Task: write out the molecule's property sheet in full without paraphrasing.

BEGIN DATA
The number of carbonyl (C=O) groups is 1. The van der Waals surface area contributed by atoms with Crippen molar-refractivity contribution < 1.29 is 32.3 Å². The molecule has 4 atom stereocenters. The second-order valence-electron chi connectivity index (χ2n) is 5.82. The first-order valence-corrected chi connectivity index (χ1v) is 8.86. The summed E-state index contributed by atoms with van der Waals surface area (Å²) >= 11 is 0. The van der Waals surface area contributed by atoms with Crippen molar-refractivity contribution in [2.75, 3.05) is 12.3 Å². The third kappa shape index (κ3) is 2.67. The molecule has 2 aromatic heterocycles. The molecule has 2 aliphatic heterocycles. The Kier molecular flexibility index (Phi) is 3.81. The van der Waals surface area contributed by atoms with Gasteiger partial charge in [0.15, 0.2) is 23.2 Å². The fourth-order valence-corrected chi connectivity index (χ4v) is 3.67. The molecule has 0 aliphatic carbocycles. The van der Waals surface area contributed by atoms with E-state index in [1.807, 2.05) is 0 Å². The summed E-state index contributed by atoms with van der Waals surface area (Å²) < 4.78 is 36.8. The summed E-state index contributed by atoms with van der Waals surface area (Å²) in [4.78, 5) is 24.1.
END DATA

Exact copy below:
The number of carbonyl (C=O) groups is 1. The van der Waals surface area contributed by atoms with Crippen molar-refractivity contribution < 1.29 is 32.3 Å². The molecule has 4 atom stereocenters. The second-order valence-electron chi connectivity index (χ2n) is 5.82. The first-order valence-corrected chi connectivity index (χ1v) is 8.86. The summed E-state index contributed by atoms with van der Waals surface area (Å²) >= 11 is 0. The van der Waals surface area contributed by atoms with Crippen molar-refractivity contribution in [2.75, 3.05) is 12.3 Å². The third kappa shape index (κ3) is 2.67. The molecule has 2 aromatic heterocycles. The molecule has 2 aliphatic heterocycles. The Kier molecular flexibility index (Phi) is 3.81. The van der Waals surface area contributed by atoms with Gasteiger partial charge in [0.15, 0.2) is 23.2 Å². The fourth-order valence-corrected chi connectivity index (χ4v) is 3.67. The molecule has 0 aliphatic carbocycles. The van der Waals surface area contributed by atoms with E-state index in [1.807, 2.05) is 0 Å². The summed E-state index contributed by atoms with van der Waals surface area (Å²) < 4.78 is 36.8. The summed E-state index contributed by atoms with van der Waals surface area (Å²) in [4.78, 5) is 24.1.